That’s a little bit of an explanation that helps clarify that, I guess, a little bit. We could make those same assumptions, right, from reading exactly what Jesus said. In His day, whatever they were calling salt, it obviously wasn’t pure salt and that substance that had salt in it could lose its saltiness if the actual salt we know was leeched out so it wasn’t salt anymore. The point though Jesus is saying is that if you have salt, you have saltiness. If salt loses its saltiness, it’s not good for using as salt any longer because there’s no salt actually there. He intimates, I think, quite clearly that it is possible for His disciples, who are the salt, to become unsalty. Why would He bring it up? Why would He broach the subject? If it was impossible, why would there be a warning against it? It is possible, and if you say otherwise, you’re contradicting Jesus Christ.
Don’t feel bad, but actually do feel bad because you shouldn’t contradict Jesus Christ. Jesus warned that the salt of his disciples could become unsalty, and therefore, tasteless and therefore useless. It is no longer good for anything except to be thrown out and trampled underfoot by men. That’s a warning to keep being salty. That is salt is salty. That’s what characterizes salt. If you put a little bit of salt on the tip of your finger, and you like it, and it doesn’t taste like salt, guess what? It’s not salt. You got an imposter. You don’t have salt. If what you think is salt doesn’t taste like salt, it doesn’t have the salt in it, and in Jesus’s day they’re using it as a catalyst to light dried animal dung for fires, it doesn’t work as a catalyst because there’s no salt there so we just toss it out.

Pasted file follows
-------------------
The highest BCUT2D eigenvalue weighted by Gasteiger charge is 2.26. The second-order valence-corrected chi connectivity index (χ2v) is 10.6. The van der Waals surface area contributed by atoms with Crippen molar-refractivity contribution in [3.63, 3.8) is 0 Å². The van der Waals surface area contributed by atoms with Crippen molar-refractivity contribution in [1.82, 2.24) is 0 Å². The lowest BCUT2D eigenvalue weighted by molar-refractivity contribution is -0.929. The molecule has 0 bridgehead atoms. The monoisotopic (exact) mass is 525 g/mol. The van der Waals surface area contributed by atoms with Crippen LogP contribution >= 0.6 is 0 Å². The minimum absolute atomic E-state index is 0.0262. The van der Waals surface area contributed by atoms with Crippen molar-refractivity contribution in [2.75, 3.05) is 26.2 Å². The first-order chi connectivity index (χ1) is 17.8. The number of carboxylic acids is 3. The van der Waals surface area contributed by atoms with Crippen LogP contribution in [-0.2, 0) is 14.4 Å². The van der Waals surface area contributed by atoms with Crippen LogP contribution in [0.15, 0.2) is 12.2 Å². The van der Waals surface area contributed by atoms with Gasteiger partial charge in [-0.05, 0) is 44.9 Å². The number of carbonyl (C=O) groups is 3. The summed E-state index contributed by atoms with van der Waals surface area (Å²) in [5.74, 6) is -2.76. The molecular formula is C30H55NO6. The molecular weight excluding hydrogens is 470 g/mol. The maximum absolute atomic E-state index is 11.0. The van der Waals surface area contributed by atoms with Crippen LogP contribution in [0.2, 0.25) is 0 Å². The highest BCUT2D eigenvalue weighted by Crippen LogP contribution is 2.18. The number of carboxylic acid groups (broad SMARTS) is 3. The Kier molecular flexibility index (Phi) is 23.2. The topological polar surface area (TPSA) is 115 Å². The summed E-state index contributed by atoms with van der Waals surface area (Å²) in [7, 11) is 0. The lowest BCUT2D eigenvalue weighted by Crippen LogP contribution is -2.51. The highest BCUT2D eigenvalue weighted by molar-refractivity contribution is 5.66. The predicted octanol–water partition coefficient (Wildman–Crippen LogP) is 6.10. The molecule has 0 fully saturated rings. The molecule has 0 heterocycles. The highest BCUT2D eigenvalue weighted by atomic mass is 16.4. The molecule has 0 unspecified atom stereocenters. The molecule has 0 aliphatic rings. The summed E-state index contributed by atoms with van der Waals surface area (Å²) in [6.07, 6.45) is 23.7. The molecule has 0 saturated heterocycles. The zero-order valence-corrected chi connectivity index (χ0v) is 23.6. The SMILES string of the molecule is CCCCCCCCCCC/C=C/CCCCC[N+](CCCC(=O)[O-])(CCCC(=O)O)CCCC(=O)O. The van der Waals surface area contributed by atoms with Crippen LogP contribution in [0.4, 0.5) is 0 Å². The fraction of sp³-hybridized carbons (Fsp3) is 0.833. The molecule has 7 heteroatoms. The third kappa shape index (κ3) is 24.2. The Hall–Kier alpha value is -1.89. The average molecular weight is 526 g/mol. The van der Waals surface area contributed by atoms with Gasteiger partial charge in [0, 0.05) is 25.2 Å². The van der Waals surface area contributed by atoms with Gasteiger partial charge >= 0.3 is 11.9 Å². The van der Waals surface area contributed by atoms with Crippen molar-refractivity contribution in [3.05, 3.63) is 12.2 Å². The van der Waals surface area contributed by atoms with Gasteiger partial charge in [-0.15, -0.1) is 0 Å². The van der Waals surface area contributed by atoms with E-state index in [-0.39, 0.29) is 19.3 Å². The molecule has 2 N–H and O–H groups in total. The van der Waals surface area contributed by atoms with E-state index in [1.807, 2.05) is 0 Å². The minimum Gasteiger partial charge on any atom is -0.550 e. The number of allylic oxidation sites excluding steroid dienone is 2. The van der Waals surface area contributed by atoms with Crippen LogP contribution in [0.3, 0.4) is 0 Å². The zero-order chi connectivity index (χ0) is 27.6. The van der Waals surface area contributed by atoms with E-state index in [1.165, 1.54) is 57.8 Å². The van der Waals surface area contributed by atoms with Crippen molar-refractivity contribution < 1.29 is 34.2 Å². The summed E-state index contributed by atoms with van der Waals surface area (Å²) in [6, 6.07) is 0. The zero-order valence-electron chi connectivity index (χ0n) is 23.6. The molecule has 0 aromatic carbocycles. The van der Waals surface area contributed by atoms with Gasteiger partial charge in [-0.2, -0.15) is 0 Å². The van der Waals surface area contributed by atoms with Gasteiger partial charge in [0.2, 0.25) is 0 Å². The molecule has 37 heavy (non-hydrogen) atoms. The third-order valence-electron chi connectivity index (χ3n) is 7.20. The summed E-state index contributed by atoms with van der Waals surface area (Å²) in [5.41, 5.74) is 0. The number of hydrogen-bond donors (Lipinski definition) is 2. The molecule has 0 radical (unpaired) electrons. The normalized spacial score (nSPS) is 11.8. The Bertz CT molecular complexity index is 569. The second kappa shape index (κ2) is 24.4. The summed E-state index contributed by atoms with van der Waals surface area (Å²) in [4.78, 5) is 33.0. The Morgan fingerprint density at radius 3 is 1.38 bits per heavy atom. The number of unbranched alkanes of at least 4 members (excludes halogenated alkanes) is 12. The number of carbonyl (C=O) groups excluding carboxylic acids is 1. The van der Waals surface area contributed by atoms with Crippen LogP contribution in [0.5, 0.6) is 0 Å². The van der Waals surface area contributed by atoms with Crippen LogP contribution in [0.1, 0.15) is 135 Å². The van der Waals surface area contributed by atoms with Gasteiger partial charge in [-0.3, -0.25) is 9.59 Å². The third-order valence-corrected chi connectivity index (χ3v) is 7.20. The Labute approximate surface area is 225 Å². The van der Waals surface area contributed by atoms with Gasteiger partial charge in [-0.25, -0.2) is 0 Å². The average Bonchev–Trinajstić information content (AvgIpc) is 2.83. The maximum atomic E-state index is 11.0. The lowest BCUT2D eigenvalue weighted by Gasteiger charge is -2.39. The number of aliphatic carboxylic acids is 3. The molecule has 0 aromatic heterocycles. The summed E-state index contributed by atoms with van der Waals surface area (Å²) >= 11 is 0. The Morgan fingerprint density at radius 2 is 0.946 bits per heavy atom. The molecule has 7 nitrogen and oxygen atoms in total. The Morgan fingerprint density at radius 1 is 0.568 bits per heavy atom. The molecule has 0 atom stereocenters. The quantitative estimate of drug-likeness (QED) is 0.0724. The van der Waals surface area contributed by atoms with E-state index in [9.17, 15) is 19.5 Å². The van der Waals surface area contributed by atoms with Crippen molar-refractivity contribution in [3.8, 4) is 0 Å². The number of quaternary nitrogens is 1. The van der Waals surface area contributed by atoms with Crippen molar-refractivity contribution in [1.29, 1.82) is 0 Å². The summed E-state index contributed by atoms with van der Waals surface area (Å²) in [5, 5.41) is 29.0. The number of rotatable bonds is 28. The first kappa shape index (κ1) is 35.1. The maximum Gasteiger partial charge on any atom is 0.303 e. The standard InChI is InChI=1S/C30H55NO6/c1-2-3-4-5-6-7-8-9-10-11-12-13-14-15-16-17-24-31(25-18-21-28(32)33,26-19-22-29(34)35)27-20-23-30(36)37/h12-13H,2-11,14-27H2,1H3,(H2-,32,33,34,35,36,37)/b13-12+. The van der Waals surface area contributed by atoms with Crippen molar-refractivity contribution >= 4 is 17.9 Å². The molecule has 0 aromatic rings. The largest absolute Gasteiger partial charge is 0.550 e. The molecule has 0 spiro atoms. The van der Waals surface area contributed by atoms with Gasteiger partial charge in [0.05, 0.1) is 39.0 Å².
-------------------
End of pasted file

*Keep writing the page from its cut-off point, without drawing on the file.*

What Jesus is saying is you, my disciples, could become useless and tossed out because you lose what distinctively makes you mine. My disciples. What? All the characteristics of the blessed that we’ve just been reading about in the beatitudes. Your mercifulness, your gentleness, the purity of your heart. All those characteristics of the blessed, let’s face it. We’re not holy robots. We can yield to the flesh or the world, or the devil. You have a free will. God never transformed that. You could go back like a pig to its mud if you want. Who wants to? Not me. Be warned because Jesus is warning us because He loves us. Don’t think that salvation is like a tattoo, as some preachers tell us. No, no, no, no. I heard a guy say, “It’s like a tattoo. Even if you regret it after you got it, you’re stuck with it. That’s how it is with salvation.” What?
Is that what Jesus was teaching here when He told his disciples to remain salty, or else they’ll be useless and cast out? I don’t think so. All right, thank you so much for joining me today. It’s been a delight. God bless you.